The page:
If you haven’t read From PalParent’s Blog you should – we hear this over and over again….
Caregivers of children and adult with disabilities or a disabling heath condition need so much more: more services, more community, more money, more time, more patience, more perseverance, and more of themselves. Often there is just not enough to go around with the 24 hour/365 day constant demands on their time and energy. They are just like you and I – they want to provide for their family, have a career, see their child go to school, put groceries on the table. As a social worker running Respite Services with Easter Seals Greater Houston for twenty-one years, I have a long history of interactions with parents and caregivers who are telling me, in no uncertain terms, I do not have any more left to give. So like the PAL Blog – When Enough is Enough?
Only this week, I received a call for respite services and other assistance from a mother with a 2-year-old with Spina Bifida, a neurological condition which left the child paralyzed below the waist. The dad left the family never to return, and is now living in another state and paying no child support. The grandmother recently underwent heart surgery and had an anoxic episode in the hospital, leaving her with permanent brain damage. The mother, Mary, has a great job, and obviously needs her salary to support her family, pay her bills, put food on the table. She has HAD to use all her vacation and sick time – and was in jeopardy of losing her job as a secretary. Her young child requires urinary catheterization every six hours. For those who have not experienced this, it is not enough medical assistance to require a full-time nurse, but enough of a medical intervention that day care programs are unable to accommodate. Programs which can provide support for this mom, such as the MDCP Program (Medically Dependent Children’s Program) have a waiting list in excess of 5 years and currently have over 22,000 waiting for these essential services. To say our caregivers need more is an understatement. More support, more programs to help in situations like this, more respect, more understanding AND our community saying “Enough Is Enough”.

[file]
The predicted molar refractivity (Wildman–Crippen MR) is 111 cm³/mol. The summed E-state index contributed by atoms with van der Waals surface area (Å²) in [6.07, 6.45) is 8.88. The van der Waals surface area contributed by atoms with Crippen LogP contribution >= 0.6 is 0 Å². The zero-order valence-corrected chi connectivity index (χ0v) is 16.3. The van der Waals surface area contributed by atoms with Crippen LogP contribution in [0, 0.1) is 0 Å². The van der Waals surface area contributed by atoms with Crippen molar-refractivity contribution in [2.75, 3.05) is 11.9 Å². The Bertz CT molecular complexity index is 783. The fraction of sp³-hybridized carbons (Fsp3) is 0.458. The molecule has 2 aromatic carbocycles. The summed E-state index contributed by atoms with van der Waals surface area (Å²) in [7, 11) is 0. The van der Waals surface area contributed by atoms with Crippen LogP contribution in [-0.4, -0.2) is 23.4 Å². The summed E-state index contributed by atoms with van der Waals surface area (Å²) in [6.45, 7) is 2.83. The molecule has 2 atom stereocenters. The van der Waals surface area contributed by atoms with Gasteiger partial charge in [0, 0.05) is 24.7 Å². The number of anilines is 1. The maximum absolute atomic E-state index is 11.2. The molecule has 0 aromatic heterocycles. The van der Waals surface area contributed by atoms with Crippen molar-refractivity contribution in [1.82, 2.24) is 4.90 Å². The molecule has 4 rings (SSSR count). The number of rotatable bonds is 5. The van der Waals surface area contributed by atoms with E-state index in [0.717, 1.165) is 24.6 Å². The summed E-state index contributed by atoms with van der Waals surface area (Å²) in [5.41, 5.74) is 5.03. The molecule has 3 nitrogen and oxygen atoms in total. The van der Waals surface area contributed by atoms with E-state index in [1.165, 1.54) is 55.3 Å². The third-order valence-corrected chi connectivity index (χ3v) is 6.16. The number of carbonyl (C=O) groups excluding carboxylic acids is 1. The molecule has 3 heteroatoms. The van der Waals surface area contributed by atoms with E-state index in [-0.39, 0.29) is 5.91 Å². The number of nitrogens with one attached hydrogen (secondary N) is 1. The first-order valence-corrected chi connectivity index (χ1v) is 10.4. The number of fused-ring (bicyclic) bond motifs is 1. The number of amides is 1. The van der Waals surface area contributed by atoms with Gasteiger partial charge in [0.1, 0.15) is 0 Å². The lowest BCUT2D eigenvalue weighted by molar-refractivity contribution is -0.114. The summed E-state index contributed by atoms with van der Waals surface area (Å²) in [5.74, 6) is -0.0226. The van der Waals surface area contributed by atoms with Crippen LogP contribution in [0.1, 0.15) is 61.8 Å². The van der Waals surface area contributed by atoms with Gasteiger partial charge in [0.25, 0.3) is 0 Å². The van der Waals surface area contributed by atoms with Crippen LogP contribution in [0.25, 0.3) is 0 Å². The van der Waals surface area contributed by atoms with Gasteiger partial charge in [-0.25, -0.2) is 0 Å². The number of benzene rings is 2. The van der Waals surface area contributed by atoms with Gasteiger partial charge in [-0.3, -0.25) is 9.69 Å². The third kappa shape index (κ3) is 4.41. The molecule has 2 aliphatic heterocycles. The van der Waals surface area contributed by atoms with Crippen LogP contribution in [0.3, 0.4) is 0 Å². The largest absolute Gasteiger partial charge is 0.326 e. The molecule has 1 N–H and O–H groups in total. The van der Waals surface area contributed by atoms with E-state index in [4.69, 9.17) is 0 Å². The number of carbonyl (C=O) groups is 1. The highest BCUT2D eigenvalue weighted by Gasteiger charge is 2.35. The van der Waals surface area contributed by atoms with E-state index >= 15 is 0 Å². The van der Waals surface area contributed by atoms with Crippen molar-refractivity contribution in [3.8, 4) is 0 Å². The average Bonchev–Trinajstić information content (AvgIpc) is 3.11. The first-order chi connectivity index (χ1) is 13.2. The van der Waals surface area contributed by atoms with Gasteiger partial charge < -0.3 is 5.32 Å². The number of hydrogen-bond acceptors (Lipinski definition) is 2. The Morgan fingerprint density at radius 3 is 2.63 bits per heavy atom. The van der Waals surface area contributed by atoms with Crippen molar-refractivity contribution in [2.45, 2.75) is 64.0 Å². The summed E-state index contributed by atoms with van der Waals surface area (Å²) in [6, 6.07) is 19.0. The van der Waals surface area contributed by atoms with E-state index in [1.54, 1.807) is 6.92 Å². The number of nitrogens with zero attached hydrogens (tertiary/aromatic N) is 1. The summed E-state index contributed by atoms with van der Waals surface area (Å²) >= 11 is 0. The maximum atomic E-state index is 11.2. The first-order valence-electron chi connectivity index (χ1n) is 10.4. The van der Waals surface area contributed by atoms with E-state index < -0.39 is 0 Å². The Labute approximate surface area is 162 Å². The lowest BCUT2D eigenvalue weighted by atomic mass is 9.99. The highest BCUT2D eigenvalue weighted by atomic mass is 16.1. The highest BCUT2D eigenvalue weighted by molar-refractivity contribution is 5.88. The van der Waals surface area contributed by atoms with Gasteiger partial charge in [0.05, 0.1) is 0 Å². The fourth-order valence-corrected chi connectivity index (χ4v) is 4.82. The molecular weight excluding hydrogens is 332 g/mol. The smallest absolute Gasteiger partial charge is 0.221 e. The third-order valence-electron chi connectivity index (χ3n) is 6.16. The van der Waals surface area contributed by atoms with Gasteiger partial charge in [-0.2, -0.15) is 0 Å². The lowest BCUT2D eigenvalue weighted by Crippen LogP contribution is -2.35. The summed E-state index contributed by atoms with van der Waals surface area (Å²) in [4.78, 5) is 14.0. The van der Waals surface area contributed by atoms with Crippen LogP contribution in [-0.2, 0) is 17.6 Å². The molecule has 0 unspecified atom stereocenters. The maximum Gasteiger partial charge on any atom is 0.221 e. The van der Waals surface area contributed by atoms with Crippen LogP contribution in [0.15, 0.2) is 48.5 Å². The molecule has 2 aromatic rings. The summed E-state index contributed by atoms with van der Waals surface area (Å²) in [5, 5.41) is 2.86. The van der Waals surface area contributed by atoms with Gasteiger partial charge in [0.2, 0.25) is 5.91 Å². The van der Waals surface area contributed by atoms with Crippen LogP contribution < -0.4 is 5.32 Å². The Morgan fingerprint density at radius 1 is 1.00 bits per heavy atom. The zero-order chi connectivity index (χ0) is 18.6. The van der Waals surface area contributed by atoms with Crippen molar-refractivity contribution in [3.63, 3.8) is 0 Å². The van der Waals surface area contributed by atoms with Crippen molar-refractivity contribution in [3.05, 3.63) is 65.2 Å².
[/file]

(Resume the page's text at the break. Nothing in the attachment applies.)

With the help of Easter Seals Greater Houston Respite Program and The United Way Greater Houston, Mary was able to be helped at least for the short-term. Mary is in process of interviewing four providers who will be able to do the care, until a more long-term solution can be found. Mary was persistent and diligent and found her help and support. Will it be enough? For her hopefully; for others….maybe not. The only solution is through advocacy and education of our policy makers to prioritize funding so that Mary, and thousands like her, will have enough – enough services and supports so she can have the rights we all have – the right to provide for her family, to keep her family together, the right to keep her son at home and the right to employment. Now, Mary has her son at home and she kept her job and is not dependent on government subsidies. What support will be there for her with her next crisis? Enough is NOT enough.